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On the frontlines of public health, the cliché that “it takes a village” often rings true. Doctors and nurses must coordinate with hospitals and government bureaucracies—supported by nongovernmental and international organizations—all in service of patients in need of effective, accessible care. For Solver E-Heza, each of those participants has played a critical role in building and scaling their electronic health record system in Rwanda.
E-Heza is a simple tablet-based reporting app that makes it easy for nurses to report accurate, meaningful data—and the Rwandan Ministry of Health was so impressed that they asked how they could leverage the app to make the government’s systems work in a similarly user-friendly way.
“That was the ‘a-ha!’ moment,” recalls Dr. Wendy Leonard, Executive Director of the Ihangane Project, which created E-Heza. “It was a chance to create a national system that worked for everyone, not just our specific needs.”
Today, E-Heza offers Rwanda’s first point-of-care electronic health record focused on family care, integrated with both hospital systems and the national government’s District Health Information System 2 (DHIS2) reporting platform.
User-centered design ensures providers can easily input and track metrics, while patients can understand the realities of their health and the impact of the care they receive. Critically, algorithms allow nurses to help diagnose certain conditions, track families’ health statuses, and make recommendations in real time.
The system is effective and popular with users. Already, nurses in Rwanda using E-Heza successfully fulfill 91 percent of patient screening requirements, a 50 percent improvement from before. On the very first day of one pilot, Leonard says, “the data manager came up to us, handed the tablet back, and said, ‘This is so easy, I don’t need your help anymore.’ And that’s our whole intention!”
But scale remains a challenge. E-Heza may be integrating into the Rwandan healthcare system, but national and frontline challenges vary by country—as does existing software. Duplicative efforts and uncoordinated systems abound.
Enter the Solve community. After E-Heza was selected for the 2018 Frontlines of Health Challenge, their team of just ten people discovered opportunities to rethink how to present their work and connect with new and impactful innovators.
“It was a chance to talk and share our work with people who wouldn’t otherwise know about us,” Leonard recalls. “The thing I can’t emphasize enough is the value [Solve] brings in connecting people on the ground to people that can move their ideas forward…We’re a tiny organization, and now we’re getting attention and interest from really high-level organizations.”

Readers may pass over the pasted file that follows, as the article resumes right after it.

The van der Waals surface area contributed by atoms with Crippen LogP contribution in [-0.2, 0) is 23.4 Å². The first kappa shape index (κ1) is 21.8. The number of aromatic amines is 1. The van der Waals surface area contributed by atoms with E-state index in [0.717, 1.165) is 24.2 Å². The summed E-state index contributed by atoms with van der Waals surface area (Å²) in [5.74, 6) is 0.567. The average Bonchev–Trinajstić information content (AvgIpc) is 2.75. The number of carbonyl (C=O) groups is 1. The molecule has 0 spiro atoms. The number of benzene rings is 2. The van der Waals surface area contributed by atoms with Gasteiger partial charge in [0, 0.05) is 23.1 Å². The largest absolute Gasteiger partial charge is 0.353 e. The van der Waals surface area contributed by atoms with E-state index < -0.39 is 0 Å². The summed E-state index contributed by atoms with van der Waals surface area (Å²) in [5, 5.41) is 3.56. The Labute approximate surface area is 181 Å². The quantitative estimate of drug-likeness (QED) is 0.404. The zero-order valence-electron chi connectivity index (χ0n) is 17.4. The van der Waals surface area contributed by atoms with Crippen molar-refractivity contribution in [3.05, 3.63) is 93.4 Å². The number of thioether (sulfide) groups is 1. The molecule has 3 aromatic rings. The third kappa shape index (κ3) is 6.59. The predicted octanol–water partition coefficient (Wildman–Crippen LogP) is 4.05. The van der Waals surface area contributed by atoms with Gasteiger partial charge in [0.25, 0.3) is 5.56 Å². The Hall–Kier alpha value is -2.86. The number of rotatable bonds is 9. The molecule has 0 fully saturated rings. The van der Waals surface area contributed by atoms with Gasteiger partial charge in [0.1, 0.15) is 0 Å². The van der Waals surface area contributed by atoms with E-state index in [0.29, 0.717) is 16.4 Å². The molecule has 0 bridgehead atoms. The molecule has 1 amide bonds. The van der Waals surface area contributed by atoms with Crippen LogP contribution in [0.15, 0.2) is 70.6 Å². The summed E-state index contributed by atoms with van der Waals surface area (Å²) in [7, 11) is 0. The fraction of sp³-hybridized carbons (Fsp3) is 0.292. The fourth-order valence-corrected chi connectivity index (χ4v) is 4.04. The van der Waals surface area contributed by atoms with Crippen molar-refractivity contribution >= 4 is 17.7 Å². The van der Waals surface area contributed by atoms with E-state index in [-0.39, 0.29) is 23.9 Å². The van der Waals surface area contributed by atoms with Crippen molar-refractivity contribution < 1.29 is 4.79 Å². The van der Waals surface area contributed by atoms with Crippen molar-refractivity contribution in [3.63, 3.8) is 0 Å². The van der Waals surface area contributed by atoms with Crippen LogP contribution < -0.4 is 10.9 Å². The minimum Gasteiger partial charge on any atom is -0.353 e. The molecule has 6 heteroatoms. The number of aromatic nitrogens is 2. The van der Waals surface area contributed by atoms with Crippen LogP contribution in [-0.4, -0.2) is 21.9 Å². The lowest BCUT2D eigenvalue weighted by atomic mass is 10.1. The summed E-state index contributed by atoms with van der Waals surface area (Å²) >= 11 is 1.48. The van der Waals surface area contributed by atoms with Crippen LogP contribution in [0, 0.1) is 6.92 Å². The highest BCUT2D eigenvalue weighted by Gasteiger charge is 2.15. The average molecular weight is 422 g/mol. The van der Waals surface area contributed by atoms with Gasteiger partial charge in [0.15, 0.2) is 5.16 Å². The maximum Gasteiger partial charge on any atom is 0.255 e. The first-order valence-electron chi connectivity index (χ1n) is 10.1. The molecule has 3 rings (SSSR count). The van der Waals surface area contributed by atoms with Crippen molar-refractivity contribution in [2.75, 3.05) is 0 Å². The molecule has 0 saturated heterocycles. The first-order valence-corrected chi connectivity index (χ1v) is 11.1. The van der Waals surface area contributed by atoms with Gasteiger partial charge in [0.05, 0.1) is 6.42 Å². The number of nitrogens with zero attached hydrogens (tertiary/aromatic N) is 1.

Chief among E-Heza’s new fans was the Global Fund. Dr. Marijke Wijnroks, its chief of staff and a member of Solve’s Frontlines of Health Leadership Group, approached Leonard shortly after E-Heza’s selection was announced. “She said she had been looking for me and really wanted to talk. I just thought, you must have the wrong Wendy!” Leonard explains with a chuckle.
“I was so pleasantly surprised to learn she was actually interested in E-Heza—she could really see that there was value in thinking about the end user, [and that] was the moment we realized, wow, this is something unique that we’re doing. Something that’s needed at a much wider scale.”
Wijnroks and the Global Fund’s Chief Information Officer Michael Johnson soon traveled to E-Heza’s headquarters in Ruli, Rwanda to see E-Heza in action—and, says Leonard, “They fell in love.” Johnson now provides technical assistance to the project as the E-Heza system is integrated into Rwanda’s national Health Management Information System (HMIS).
In addition to the Global Fund’s support on the frontlines, Wijnroks, Johnson, and their team have connected E-Heza with additional partners, including the World Health Organization and Save the Children. With support from these new relationships, E-Heza is poised to scale upward and outward—both to new countries and new areas of service. By the end of 2019, E-Heza will have impacted 250,000 lives across sub-Saharan Africa and counting.
Leonard says the Ihangane Project’s nurse partners came up with the name “E-Heza” as a play on the solution’s digital nature. But in Kinyarwanda, the term also loosely translates to “a bright future”—in other words, exactly what the E-Heza team is creating.
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Group photo with clinical staff at Coko Health Center. Image courtesy of the Global Fund.